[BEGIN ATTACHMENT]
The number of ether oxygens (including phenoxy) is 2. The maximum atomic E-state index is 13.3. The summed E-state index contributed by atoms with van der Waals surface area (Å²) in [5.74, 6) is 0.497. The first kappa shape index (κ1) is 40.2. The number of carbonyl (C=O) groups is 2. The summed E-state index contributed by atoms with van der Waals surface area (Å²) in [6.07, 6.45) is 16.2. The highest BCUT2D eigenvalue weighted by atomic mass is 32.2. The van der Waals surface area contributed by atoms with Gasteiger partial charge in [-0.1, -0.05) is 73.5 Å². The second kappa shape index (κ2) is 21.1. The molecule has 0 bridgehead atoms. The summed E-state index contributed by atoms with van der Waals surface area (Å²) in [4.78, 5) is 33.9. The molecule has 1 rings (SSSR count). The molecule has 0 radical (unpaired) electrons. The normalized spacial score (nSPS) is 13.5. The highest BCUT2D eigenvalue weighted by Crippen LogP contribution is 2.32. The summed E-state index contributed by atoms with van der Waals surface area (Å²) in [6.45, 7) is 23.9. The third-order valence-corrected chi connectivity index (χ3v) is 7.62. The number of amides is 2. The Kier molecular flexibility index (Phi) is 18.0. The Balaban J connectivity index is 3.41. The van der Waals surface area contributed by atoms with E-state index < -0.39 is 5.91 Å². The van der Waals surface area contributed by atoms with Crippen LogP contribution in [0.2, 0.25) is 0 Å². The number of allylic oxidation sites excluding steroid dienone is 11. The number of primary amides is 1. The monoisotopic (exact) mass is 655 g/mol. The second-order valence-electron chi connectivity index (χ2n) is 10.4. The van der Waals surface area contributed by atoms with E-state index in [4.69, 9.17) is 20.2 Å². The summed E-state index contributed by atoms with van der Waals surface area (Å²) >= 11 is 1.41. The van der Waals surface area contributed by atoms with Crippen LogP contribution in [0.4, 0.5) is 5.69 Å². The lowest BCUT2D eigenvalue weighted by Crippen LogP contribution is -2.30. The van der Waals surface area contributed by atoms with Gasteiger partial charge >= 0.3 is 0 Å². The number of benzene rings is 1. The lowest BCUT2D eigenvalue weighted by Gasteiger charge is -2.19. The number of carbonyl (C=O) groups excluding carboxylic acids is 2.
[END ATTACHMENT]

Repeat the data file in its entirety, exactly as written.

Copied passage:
The number of ether oxygens (including phenoxy) is 2. The maximum atomic E-state index is 13.3. The summed E-state index contributed by atoms with van der Waals surface area (Å²) in [5.74, 6) is 0.497. The first kappa shape index (κ1) is 40.2. The number of carbonyl (C=O) groups is 2. The summed E-state index contributed by atoms with van der Waals surface area (Å²) in [6.07, 6.45) is 16.2. The highest BCUT2D eigenvalue weighted by atomic mass is 32.2. The van der Waals surface area contributed by atoms with Gasteiger partial charge in [-0.1, -0.05) is 73.5 Å². The second kappa shape index (κ2) is 21.1. The molecule has 0 bridgehead atoms. The summed E-state index contributed by atoms with van der Waals surface area (Å²) in [4.78, 5) is 33.9. The molecule has 1 rings (SSSR count). The molecule has 0 radical (unpaired) electrons. The normalized spacial score (nSPS) is 13.5. The highest BCUT2D eigenvalue weighted by Crippen LogP contribution is 2.32. The summed E-state index contributed by atoms with van der Waals surface area (Å²) in [6.45, 7) is 23.9. The third-order valence-corrected chi connectivity index (χ3v) is 7.62. The number of amides is 2. The Kier molecular flexibility index (Phi) is 18.0. The Balaban J connectivity index is 3.41. The van der Waals surface area contributed by atoms with E-state index < -0.39 is 5.91 Å². The van der Waals surface area contributed by atoms with Crippen LogP contribution in [0.2, 0.25) is 0 Å². The number of allylic oxidation sites excluding steroid dienone is 11. The number of primary amides is 1. The monoisotopic (exact) mass is 655 g/mol. The second-order valence-electron chi connectivity index (χ2n) is 10.4. The van der Waals surface area contributed by atoms with E-state index in [4.69, 9.17) is 20.2 Å². The summed E-state index contributed by atoms with van der Waals surface area (Å²) >= 11 is 1.41. The van der Waals surface area contributed by atoms with Crippen LogP contribution in [0.4, 0.5) is 5.69 Å². The lowest BCUT2D eigenvalue weighted by Crippen LogP contribution is -2.30. The van der Waals surface area contributed by atoms with Gasteiger partial charge >= 0.3 is 0 Å². The number of benzene rings is 1. The lowest BCUT2D eigenvalue weighted by Gasteiger charge is -2.19. The number of carbonyl (C=O) groups excluding carboxylic acids is 2.